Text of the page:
Hippie Holidays!

So anyway, I’m sitting here trying to come up with some Christmas gift ideas for my bride, when my eyes fall upon an ad for something called “Instant Pot.” Whoa! Can this really be what the name suggests? Has some genius finally designed a system for creating weed without having to go through the whole planting, cultivating, and harvesting thing?

Alas, upon reading further, the full details of the “Instant Pot” became clear … it is nothing more than a new kitchen appliance that can be used to cook a wide range of foods in a variety of ways. Sigh … well, I guess that is a pretty good idea as well.

In my defense, my initial thoughts about this product were likely driven by fond reminisces of my recent visit to the site of the 1969 Woodstock Festival, and the fact that 25299353_10155944387606730_3239219049300052954_nthe 50th Anniversary of that singular event is just over the horizon. But come to think of it, perhaps there is more to it than just that … maybe there is, as some have suggested, some sort of a magical connection between Hippies, marijuana and Christmas.

For example, what should we make of the fact that the words C-H-R-I-S-T-M-A-S and W-O-O-D-S-T-O-C-K have the same number of letters? Or that S-A-I-N-T-N-I-C-K and W-A-V-Y-G-R-A-V-Y are identical in length? What about M-I-S-T-L-E-T-O-E and M-A-X-Y-A-S-G-U-R? Are these all mere coincidences? You be the judge.

There is even some speculation that Santa, himself, may be an occasional toker. Those who take that position cite, as evidence, several of his well known behaviors that are common to regular users of marijuana. For example:

Munchies It is a well known fact that smoking marijuana creates an appetite for copious amounts of tasty and binge-worthy food. Santa loves cookies … think of how many he eats in just one night!

Forgetfulness One notable side of effect of marijuana use is the way it is said to affect memory. Santa needs to keep a list for everything and, as we know, he has to check it twice. The guy can’t even remember who’s naughty and who’s nice!

Paranoia Like many marijuana users, Santa goes to great lengths to conceal his location and even his very existence!

Always Happy Stoners readily admit that, when high, it is difficult to suppress their giggles. Santa is always smiling, laughing and generally jolly. What does that tell you?

As we all cross our fingers wondering what we will find under the tree on Christmas morning, stoners can breathe easy. In North Pole, Alaska, a member of the city council by the name of Santa Claus (yes, his real name) took exception to a recent ordinance that prohibits a marijuana business in his city. He even went public with his objection noting: “Cannabis users will not be getting coal in their stockings unless they have done some other thing that might be considered egregious.”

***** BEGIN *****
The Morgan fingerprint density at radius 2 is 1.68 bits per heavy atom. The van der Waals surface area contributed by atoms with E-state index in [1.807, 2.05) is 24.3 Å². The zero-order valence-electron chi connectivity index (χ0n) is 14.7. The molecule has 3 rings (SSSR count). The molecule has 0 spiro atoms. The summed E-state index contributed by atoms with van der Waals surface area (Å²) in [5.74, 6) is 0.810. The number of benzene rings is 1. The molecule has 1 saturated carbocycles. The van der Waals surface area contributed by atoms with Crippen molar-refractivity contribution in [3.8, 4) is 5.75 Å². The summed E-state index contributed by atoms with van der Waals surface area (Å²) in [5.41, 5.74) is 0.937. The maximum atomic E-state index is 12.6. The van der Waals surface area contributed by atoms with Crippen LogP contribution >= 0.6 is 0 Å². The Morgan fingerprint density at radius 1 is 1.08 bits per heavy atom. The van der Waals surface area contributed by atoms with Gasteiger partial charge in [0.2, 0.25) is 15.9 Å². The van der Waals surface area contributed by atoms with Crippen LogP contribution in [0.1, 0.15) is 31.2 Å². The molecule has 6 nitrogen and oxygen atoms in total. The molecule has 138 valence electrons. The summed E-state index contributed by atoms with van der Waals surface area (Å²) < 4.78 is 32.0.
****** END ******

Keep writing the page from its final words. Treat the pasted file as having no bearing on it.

Hippie Holidays!

Stirring the “Pot”

Wrapping up a speaking engagement at a local high school, I had left some time for questions from the assembled students. The topic had been Woodstock and, since the students had been required to read “Dear Hippie … We Met at Woodstock: One Cop’s Memories of the 1969 Woodstock Festival,” there were a number of good questions about things like crowd size, weather conditions, music of that era and drug use.

As the class period came to an end, one young lady began to raise her hand, only to have her neighbor pull it back down. I decided to call on her for the last question anyway and, very softly, she posed one I had never been asked at a session like this: “Did you ever smoke pot?”

Whoa.

When the laughter in the hall began to subside, I thanked her for asking, and then answered truthfully: “No … at least not intentionally.” I went on to explain that the use of marijuana by concert-goers over those three days at Woodstock was so ubiquitous across the entire region that anyone within a twenty mile radius of the concert stage – including me – stood a good chance of experiencing some level of “contact high.” I was exaggerating, of course … but not much.

There is a popular aphorism concerning those who share their memories of that special time in Bethel, New York: “When someone says they remember Woodstock they probably weren’t there.” This is a sly reference, of course, to the purported negative impact marijuana use has upon memory … and it also helps explain (kiddingly) why it has taken so long to legalize pot: “The hippies kept forgetting where they left the petitions.”